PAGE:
Preliminary comparisons of learning across four lemur genera at the Duke Lemur Center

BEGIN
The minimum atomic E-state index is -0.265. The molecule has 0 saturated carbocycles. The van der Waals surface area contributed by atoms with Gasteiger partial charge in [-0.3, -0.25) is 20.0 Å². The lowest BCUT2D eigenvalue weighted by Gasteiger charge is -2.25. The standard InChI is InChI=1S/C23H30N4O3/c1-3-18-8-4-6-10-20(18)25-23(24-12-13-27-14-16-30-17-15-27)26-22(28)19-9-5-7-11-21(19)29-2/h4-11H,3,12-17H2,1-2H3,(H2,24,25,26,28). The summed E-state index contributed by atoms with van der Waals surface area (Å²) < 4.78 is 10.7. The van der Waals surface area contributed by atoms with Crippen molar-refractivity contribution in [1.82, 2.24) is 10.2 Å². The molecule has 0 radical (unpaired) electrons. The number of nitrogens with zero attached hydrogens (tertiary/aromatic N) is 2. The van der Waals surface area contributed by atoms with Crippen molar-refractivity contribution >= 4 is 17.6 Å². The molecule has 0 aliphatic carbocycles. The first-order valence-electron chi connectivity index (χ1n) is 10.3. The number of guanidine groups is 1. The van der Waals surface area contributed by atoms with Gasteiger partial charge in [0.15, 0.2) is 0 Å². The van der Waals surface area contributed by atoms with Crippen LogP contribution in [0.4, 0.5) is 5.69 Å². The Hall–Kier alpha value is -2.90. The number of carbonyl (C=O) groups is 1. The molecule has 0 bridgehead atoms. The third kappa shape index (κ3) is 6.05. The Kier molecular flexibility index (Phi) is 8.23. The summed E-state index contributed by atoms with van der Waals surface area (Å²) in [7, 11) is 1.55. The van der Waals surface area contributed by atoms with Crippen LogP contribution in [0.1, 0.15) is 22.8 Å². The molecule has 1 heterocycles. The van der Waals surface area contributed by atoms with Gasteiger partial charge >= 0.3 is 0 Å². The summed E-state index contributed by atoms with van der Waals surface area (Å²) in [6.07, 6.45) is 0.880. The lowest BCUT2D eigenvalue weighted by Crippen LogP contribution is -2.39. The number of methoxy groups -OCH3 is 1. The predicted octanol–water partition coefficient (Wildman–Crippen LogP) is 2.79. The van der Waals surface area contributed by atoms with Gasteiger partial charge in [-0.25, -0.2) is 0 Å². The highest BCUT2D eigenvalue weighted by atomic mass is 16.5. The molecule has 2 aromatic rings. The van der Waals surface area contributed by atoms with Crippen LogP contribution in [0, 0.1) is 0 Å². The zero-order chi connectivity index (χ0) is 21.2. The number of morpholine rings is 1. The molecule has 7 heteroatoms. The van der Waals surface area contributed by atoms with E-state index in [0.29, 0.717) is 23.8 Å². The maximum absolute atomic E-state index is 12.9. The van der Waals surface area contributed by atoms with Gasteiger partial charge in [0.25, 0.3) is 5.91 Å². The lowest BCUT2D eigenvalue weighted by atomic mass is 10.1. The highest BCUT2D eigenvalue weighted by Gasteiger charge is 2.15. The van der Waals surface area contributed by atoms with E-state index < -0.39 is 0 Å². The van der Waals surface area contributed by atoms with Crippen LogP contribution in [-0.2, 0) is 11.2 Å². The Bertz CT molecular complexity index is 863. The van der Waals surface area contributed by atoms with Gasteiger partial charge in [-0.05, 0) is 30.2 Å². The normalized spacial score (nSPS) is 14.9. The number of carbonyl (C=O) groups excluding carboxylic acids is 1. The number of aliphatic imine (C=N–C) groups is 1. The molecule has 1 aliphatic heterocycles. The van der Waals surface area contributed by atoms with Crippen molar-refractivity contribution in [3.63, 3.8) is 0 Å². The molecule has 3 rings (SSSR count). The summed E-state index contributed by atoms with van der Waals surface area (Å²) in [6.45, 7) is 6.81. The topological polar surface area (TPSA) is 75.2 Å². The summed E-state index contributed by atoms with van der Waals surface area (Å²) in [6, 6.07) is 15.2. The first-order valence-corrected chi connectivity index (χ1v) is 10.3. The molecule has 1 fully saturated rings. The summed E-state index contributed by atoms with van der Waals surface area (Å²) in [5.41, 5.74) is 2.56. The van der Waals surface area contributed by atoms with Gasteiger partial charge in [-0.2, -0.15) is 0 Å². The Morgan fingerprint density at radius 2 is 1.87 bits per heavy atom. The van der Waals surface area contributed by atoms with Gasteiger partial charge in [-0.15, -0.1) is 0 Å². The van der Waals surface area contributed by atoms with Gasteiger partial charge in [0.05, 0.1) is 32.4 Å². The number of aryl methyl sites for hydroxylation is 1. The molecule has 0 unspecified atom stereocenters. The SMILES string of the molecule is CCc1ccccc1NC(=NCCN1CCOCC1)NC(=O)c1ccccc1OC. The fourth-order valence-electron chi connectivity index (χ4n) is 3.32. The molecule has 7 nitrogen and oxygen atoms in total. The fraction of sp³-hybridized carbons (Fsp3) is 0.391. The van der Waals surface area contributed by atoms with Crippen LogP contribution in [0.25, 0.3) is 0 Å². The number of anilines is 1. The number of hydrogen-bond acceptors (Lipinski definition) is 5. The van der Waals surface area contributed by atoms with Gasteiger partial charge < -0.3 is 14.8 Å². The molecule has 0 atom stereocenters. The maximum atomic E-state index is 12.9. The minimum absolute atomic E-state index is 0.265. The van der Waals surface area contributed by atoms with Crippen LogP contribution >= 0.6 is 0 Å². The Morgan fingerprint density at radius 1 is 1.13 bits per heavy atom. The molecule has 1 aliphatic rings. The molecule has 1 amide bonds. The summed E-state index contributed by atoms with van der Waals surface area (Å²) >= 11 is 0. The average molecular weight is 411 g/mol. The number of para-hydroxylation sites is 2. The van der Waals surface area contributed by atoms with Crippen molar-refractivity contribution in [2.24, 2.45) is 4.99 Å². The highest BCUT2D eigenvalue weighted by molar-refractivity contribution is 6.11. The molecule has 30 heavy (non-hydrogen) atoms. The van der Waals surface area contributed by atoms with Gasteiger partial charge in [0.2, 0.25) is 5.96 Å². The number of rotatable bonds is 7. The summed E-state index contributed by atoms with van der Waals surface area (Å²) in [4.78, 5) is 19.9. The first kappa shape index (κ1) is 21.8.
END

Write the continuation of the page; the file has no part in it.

Lemurs have been relatively understudied in cognitive research despite representing an adaptive radiation and occupying a key phylogenetic position as the most basal extant primate lineage. Many of the existing studies have focused on only one lemur species. We aimed to take a comparative approach by examining learning abilities in 66 lemurs from four genera at the Duke Lemur Center in North Carolina. We used a novel two-action puzzle box to assess inter-species variation in learning speed, task proficiency, and social tolerance during trials. We found differences between genera in the percentage of individuals who had successes, individuals' latency to touch the apparatus and the number of times an individual observed a group member’s success. Eulemur and Varecia had shorter latencies and were observed more by conspecifics compared to Propithecus and Lemur. Shorter latencies may indicate reduced fear or increased motivation, while higher observation rates suggest more leniency or tolerance around the puzzle boxes. These results may be due to species differences in dominance and rank hierarchies; Propithecus and Lemur are more despotic than Eulemur, where some species exhibit sex co-dominance, and Varecia, which live in groups with high fission-fusion dynamics. We also show that even within these overall relationships, the different genera varied substantially in the temporal trajectory of these learning variables through the study trials. Overall, this comparative study provides preliminary insights into the taxon-specific learning trajectories of lemurs and contributes to the growing body of literature examining lemur cognition.